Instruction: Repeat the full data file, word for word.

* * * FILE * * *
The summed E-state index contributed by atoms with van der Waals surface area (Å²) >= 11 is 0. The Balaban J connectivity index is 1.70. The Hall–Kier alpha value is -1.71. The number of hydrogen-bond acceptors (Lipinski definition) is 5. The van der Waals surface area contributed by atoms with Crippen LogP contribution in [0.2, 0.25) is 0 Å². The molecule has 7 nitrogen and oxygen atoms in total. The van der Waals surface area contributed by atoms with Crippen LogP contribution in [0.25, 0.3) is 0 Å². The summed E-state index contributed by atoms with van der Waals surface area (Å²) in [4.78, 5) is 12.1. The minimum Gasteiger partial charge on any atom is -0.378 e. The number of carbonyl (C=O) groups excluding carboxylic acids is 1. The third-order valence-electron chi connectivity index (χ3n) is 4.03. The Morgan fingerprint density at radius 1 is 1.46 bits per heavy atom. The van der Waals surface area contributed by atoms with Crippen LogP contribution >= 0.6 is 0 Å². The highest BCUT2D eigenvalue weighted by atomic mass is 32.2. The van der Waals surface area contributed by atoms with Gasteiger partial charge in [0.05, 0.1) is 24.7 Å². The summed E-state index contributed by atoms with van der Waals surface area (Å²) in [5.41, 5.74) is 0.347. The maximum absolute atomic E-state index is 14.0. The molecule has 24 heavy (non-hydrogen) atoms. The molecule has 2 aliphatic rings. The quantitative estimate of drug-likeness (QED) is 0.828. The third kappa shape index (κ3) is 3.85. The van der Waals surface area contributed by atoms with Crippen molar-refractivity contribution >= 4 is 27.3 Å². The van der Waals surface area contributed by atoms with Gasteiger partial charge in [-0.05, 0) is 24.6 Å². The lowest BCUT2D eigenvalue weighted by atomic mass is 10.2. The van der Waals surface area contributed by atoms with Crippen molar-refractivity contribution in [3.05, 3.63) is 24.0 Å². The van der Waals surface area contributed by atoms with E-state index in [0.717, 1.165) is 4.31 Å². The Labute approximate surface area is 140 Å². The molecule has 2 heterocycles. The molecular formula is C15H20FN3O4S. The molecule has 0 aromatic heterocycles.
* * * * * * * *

The summed E-state index contributed by atoms with van der Waals surface area (Å²) >= 11 is 0. The Balaban J connectivity index is 1.70. The Hall–Kier alpha value is -1.71. The number of hydrogen-bond acceptors (Lipinski definition) is 5. The van der Waals surface area contributed by atoms with Crippen LogP contribution in [0.2, 0.25) is 0 Å². The molecule has 7 nitrogen and oxygen atoms in total. The van der Waals surface area contributed by atoms with Crippen LogP contribution in [0.25, 0.3) is 0 Å². The summed E-state index contributed by atoms with van der Waals surface area (Å²) in [4.78, 5) is 12.1. The minimum Gasteiger partial charge on any atom is -0.378 e. The number of carbonyl (C=O) groups excluding carboxylic acids is 1. The third-order valence-electron chi connectivity index (χ3n) is 4.03. The Morgan fingerprint density at radius 1 is 1.46 bits per heavy atom. The van der Waals surface area contributed by atoms with Crippen LogP contribution >= 0.6 is 0 Å². The highest BCUT2D eigenvalue weighted by atomic mass is 32.2. The van der Waals surface area contributed by atoms with Gasteiger partial charge in [0.05, 0.1) is 24.7 Å². The summed E-state index contributed by atoms with van der Waals surface area (Å²) in [5.41, 5.74) is 0.347. The maximum absolute atomic E-state index is 14.0. The molecule has 24 heavy (non-hydrogen) atoms. The molecule has 2 aliphatic rings. The quantitative estimate of drug-likeness (QED) is 0.828. The third kappa shape index (κ3) is 3.85. The van der Waals surface area contributed by atoms with Crippen molar-refractivity contribution >= 4 is 27.3 Å². The van der Waals surface area contributed by atoms with Gasteiger partial charge in [-0.05, 0) is 24.6 Å². The lowest BCUT2D eigenvalue weighted by atomic mass is 10.2. The van der Waals surface area contributed by atoms with Crippen molar-refractivity contribution in [3.05, 3.63) is 24.0 Å². The van der Waals surface area contributed by atoms with E-state index in [0.717, 1.165) is 4.31 Å². The Labute approximate surface area is 140 Å². The molecule has 2 heterocycles. The molecular formula is C15H20FN3O4S. The molecule has 0 aromatic heterocycles.